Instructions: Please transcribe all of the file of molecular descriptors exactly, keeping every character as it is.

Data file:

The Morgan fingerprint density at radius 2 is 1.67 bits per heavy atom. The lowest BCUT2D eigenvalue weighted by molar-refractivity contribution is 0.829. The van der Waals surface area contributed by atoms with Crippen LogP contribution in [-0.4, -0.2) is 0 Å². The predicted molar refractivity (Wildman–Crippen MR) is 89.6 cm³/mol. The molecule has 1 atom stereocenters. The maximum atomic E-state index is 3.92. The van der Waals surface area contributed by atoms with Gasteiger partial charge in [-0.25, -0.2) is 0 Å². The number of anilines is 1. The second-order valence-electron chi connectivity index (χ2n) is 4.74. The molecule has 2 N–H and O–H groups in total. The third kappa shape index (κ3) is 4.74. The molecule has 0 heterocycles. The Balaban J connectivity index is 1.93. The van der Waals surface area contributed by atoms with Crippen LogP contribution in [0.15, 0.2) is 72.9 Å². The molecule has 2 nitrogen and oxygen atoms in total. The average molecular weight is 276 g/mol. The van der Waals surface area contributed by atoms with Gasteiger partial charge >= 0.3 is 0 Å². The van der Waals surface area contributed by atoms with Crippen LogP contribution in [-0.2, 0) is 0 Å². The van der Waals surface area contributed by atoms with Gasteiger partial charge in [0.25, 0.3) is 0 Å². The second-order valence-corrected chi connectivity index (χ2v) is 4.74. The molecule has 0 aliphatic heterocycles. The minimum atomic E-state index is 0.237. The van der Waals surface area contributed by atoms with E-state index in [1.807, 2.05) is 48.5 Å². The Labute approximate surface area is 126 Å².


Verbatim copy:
The Morgan fingerprint density at radius 2 is 1.67 bits per heavy atom. The lowest BCUT2D eigenvalue weighted by molar-refractivity contribution is 0.829. The van der Waals surface area contributed by atoms with Crippen LogP contribution in [-0.4, -0.2) is 0 Å². The predicted molar refractivity (Wildman–Crippen MR) is 89.6 cm³/mol. The molecule has 1 atom stereocenters. The maximum atomic E-state index is 3.92. The van der Waals surface area contributed by atoms with Gasteiger partial charge in [-0.25, -0.2) is 0 Å². The number of anilines is 1. The second-order valence-electron chi connectivity index (χ2n) is 4.74. The molecule has 2 N–H and O–H groups in total. The third kappa shape index (κ3) is 4.74. The molecule has 0 heterocycles. The Balaban J connectivity index is 1.93. The van der Waals surface area contributed by atoms with Crippen LogP contribution in [0.15, 0.2) is 72.9 Å². The molecule has 2 nitrogen and oxygen atoms in total. The average molecular weight is 276 g/mol. The van der Waals surface area contributed by atoms with Gasteiger partial charge >= 0.3 is 0 Å². The van der Waals surface area contributed by atoms with Crippen LogP contribution in [-0.2, 0) is 0 Å². The van der Waals surface area contributed by atoms with Gasteiger partial charge in [0.25, 0.3) is 0 Å². The second-order valence-corrected chi connectivity index (χ2v) is 4.74. The molecule has 0 aliphatic heterocycles. The minimum atomic E-state index is 0.237. The van der Waals surface area contributed by atoms with E-state index in [1.807, 2.05) is 48.5 Å². The Labute approximate surface area is 126 Å².